While you are inspecting your pieces, take the time to check for food stains and spills. Some stains can come out with a little Dawn dish soap (yes, it’s a miracle) or some laundry stain spray, but when it comes to stains you aren’t sure of, it’s a gamble but it’s your call. I tend to take that gamble if the price is right!
Whiff thrifted shoes and pieces that tend to reek of musty odors. If the garment smells old or has any sort of smell, pass on it! It’s not worth taking the chance, even if you do have a bottle of Febreeze at home. One time there was this AMAZING dress that I had to have, but it smelled so badly. I went to try it on hoping it would work out, but I had to stop because of the smell. I had to pass! There are ways to get out smells, but it’s typically not worth the fuss.
Inspect all pieces of hardware before making a purchase, including zippers, buttons, hook & eyes, snaps and anything else that could potentially need replacing. I recently purchased a pair of shorts for 80 cents (yes, 80 cents!), and didn’t notice that the zipper wouldn’t stay up. The new zipper only cost 15 dollars, so it wasn’t awful, but I learned my lesson: inspect everything!
What to Wear
I wear leggings and a shirt so I can easily try on clothing in the aisles. Most places will not let you bring your cart into the fitting room, so I try on as I shop so I’m able to narrow my choices easily!
Sorting Your Finds
As I’m trying on my finds, I make two piles -- one for clothes I love, and the other is my “maybe” pile. Whittle down your purchases before you head to the register. If something is in the maybe pile and is a good deal or on sale, it may make its way over to the LOVE pile.
I fell into this next trap, and that’s why it’s a tip. When I first started thrifting several years ago I was sucked in by the cheap price tag. I literally bought everything! As you can imagine my closet was bursting at the seams. So heed this warning: do not buy it just because it’s four dollars or 50 cents! Really ask yourself: Is this special? Do I really love this piece? Because you can easily go overboard and end up with way too much stuff like I did!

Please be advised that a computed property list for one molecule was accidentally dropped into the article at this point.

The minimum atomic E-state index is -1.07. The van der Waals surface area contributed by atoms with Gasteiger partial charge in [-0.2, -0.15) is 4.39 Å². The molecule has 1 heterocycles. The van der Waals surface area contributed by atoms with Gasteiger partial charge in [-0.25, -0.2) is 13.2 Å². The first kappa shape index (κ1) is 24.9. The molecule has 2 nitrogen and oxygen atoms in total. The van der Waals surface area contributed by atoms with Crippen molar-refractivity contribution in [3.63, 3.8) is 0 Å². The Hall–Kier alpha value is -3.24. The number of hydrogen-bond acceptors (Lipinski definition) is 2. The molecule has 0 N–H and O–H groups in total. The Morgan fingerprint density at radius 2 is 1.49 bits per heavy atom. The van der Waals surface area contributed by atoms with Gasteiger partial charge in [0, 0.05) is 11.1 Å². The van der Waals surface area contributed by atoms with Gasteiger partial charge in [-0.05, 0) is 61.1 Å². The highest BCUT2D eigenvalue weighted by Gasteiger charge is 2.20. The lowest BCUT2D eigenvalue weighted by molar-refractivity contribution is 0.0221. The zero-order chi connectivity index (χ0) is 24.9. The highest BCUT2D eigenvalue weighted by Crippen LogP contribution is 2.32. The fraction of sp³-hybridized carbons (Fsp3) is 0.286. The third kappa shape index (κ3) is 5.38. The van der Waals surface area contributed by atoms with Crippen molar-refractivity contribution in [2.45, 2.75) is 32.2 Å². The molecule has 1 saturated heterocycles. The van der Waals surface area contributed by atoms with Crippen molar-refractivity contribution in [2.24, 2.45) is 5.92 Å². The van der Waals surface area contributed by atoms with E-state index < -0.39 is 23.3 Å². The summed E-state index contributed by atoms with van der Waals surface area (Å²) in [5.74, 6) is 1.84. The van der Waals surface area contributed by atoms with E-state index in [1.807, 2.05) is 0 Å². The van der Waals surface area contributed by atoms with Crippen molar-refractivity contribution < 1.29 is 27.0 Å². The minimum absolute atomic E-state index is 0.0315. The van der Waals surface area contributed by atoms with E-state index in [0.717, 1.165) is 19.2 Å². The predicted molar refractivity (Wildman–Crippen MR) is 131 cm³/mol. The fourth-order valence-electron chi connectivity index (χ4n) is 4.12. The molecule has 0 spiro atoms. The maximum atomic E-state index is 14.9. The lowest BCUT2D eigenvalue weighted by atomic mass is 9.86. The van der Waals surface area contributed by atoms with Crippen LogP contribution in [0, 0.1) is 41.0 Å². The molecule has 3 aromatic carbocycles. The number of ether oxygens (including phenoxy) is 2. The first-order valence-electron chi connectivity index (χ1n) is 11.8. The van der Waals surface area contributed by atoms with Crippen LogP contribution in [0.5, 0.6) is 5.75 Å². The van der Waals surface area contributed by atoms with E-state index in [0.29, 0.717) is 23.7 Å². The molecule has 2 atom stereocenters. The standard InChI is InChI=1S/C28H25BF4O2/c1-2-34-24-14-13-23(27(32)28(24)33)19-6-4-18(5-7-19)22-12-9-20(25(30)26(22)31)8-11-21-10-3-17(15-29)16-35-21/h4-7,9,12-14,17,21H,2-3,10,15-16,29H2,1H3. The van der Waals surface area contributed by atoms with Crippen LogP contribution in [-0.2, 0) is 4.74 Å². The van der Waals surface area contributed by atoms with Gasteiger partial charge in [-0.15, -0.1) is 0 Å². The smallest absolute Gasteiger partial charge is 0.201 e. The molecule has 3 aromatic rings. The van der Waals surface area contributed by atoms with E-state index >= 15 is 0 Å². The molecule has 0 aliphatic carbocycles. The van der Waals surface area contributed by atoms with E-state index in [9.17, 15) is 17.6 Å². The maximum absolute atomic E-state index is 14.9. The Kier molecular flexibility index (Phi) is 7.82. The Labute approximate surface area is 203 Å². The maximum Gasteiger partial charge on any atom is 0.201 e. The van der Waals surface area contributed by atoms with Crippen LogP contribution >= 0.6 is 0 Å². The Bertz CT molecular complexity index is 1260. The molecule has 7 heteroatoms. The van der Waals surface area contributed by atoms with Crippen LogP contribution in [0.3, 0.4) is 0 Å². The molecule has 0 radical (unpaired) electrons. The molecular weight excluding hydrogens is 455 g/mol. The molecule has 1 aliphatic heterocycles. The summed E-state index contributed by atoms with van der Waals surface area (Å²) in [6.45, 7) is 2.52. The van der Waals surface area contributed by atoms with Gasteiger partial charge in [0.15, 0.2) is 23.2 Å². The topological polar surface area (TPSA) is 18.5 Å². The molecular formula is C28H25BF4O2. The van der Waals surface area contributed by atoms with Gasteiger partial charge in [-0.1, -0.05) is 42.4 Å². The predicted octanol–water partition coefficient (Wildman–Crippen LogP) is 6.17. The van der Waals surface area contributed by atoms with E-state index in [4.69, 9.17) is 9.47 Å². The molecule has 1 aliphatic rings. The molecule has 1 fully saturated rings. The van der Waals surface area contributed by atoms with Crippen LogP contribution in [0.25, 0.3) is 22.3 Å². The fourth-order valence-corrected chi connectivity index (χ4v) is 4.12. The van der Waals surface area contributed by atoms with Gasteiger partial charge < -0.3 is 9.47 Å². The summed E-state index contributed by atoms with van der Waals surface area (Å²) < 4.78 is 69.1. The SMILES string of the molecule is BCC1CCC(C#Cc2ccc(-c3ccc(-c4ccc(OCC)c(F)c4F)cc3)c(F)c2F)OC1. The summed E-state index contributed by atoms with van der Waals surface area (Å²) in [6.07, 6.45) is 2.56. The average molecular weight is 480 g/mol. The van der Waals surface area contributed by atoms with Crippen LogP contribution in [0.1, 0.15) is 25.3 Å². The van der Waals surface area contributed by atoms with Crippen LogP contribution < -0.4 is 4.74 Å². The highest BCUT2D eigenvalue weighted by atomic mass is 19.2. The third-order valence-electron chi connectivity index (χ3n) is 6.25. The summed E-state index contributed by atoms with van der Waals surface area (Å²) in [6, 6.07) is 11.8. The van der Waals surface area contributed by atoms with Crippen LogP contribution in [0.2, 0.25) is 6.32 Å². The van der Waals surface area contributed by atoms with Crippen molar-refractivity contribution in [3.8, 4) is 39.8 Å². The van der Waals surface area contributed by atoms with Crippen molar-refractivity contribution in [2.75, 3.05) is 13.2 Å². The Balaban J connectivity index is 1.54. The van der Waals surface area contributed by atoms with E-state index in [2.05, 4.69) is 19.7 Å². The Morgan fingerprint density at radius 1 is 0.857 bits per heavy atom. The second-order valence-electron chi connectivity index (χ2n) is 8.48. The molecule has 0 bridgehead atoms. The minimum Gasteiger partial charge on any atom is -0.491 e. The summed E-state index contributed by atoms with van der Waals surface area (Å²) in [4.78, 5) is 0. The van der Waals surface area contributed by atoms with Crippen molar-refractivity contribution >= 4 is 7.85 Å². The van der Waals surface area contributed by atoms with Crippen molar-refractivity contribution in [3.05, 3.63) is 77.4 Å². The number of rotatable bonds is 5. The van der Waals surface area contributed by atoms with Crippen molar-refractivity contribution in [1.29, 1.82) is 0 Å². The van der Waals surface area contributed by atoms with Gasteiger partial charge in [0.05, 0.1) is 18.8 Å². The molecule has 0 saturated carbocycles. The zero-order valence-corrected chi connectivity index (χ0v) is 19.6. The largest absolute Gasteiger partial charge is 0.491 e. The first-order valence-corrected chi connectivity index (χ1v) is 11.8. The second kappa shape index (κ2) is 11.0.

Go often! Thrift stores receive merchandise DAILY, so new and fresh merchandise will be available. I do a rotation every few weeks. It’s also valuable to know the store sale days – like 50 percent days! Salvation Army does Half-Price Wednesdays and will make big sales on certain holidays like Labor Day and Memorial Day. Smaller thrift stores will offer things like a 50-cent week or 60 percent off. Getting familiar with the sale days can really pay off. When you shop in thrift stores you may have to shop out of season. I read this once and it made sense; people get rid of what they do not want at the end of each season. I buy numerous sweaters in the spring/summer -- crazy, but true!
I hope my tips helped. Happy Thrifting!
Written by Nikki Ellis
Having dreamed of pursuing a career in fashion, Nikki Ellis is a creative and fashion-forward Stylist in the Central Florida area. Studying Fashion Design and Marketing at the International Academy of Design and then an internship in London for Polish Designer Katarzyna Szczotarska is where Nikki’s creativity for dressing flourished. After 10 years in the fashion industry, Nikki decided to start her own company offering Fashion Styling and Wardrobe Consulting to clients under the name Style Rehab. She has also started a fashion blog Style-Rehab.com to share her creative voice with the fashion world.